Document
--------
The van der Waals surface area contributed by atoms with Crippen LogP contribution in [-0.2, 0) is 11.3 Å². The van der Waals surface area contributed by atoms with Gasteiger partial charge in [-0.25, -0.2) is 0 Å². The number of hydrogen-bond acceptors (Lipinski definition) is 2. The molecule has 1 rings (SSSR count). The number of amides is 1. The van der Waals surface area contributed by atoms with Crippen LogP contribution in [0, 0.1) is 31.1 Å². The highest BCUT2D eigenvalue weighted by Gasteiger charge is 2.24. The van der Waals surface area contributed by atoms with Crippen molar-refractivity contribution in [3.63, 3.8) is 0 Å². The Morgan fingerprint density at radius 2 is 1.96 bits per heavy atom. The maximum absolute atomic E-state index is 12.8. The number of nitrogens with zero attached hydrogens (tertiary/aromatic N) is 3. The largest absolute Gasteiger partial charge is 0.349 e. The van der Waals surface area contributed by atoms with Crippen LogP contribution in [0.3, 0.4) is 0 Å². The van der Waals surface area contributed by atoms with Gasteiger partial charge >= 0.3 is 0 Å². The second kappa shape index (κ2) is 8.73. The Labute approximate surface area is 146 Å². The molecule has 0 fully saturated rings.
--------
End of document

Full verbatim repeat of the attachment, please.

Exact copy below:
The van der Waals surface area contributed by atoms with Crippen LogP contribution in [-0.2, 0) is 11.3 Å². The van der Waals surface area contributed by atoms with Gasteiger partial charge in [-0.25, -0.2) is 0 Å². The number of hydrogen-bond acceptors (Lipinski definition) is 2. The molecule has 1 rings (SSSR count). The number of amides is 1. The van der Waals surface area contributed by atoms with Crippen LogP contribution in [0, 0.1) is 31.1 Å². The highest BCUT2D eigenvalue weighted by Gasteiger charge is 2.24. The van der Waals surface area contributed by atoms with Crippen molar-refractivity contribution in [3.63, 3.8) is 0 Å². The Morgan fingerprint density at radius 2 is 1.96 bits per heavy atom. The maximum absolute atomic E-state index is 12.8. The number of nitrogens with zero attached hydrogens (tertiary/aromatic N) is 3. The largest absolute Gasteiger partial charge is 0.349 e. The van der Waals surface area contributed by atoms with Crippen LogP contribution in [0.3, 0.4) is 0 Å². The van der Waals surface area contributed by atoms with Gasteiger partial charge >= 0.3 is 0 Å². The second kappa shape index (κ2) is 8.73. The Labute approximate surface area is 146 Å². The molecule has 0 fully saturated rings.